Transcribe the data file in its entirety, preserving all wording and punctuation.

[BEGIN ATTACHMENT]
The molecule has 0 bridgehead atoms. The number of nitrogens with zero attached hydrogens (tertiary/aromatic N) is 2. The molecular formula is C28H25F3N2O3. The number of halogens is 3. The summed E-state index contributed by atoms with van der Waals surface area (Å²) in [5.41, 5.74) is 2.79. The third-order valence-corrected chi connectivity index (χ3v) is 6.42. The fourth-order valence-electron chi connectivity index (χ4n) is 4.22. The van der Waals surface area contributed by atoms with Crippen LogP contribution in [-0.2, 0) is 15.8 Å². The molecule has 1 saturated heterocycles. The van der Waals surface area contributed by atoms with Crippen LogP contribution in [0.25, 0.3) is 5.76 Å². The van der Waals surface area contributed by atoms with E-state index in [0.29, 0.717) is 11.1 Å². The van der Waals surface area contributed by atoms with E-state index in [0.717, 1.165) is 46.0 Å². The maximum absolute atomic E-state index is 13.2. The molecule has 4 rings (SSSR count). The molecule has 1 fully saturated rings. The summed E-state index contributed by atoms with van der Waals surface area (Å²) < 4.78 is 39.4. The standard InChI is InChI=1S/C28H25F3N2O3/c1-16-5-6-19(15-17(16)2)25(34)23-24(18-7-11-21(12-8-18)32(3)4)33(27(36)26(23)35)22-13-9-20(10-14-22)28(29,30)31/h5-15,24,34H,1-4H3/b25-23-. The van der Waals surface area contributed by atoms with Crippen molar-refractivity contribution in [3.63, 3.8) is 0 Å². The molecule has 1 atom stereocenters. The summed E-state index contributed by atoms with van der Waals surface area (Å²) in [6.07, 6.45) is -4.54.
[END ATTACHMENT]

The molecule has 0 bridgehead atoms. The number of nitrogens with zero attached hydrogens (tertiary/aromatic N) is 2. The molecular formula is C28H25F3N2O3. The number of halogens is 3. The summed E-state index contributed by atoms with van der Waals surface area (Å²) in [5.41, 5.74) is 2.79. The third-order valence-corrected chi connectivity index (χ3v) is 6.42. The fourth-order valence-electron chi connectivity index (χ4n) is 4.22. The van der Waals surface area contributed by atoms with Crippen LogP contribution in [-0.2, 0) is 15.8 Å². The molecule has 1 saturated heterocycles. The van der Waals surface area contributed by atoms with Crippen LogP contribution in [0.25, 0.3) is 5.76 Å². The van der Waals surface area contributed by atoms with E-state index in [0.29, 0.717) is 11.1 Å². The van der Waals surface area contributed by atoms with E-state index in [0.717, 1.165) is 46.0 Å². The maximum absolute atomic E-state index is 13.2. The molecule has 4 rings (SSSR count). The molecule has 1 fully saturated rings. The summed E-state index contributed by atoms with van der Waals surface area (Å²) < 4.78 is 39.4. The standard InChI is InChI=1S/C28H25F3N2O3/c1-16-5-6-19(15-17(16)2)25(34)23-24(18-7-11-21(12-8-18)32(3)4)33(27(36)26(23)35)22-13-9-20(10-14-22)28(29,30)31/h5-15,24,34H,1-4H3/b25-23-. The van der Waals surface area contributed by atoms with Crippen molar-refractivity contribution in [3.63, 3.8) is 0 Å². The molecule has 1 atom stereocenters. The summed E-state index contributed by atoms with van der Waals surface area (Å²) in [6.07, 6.45) is -4.54.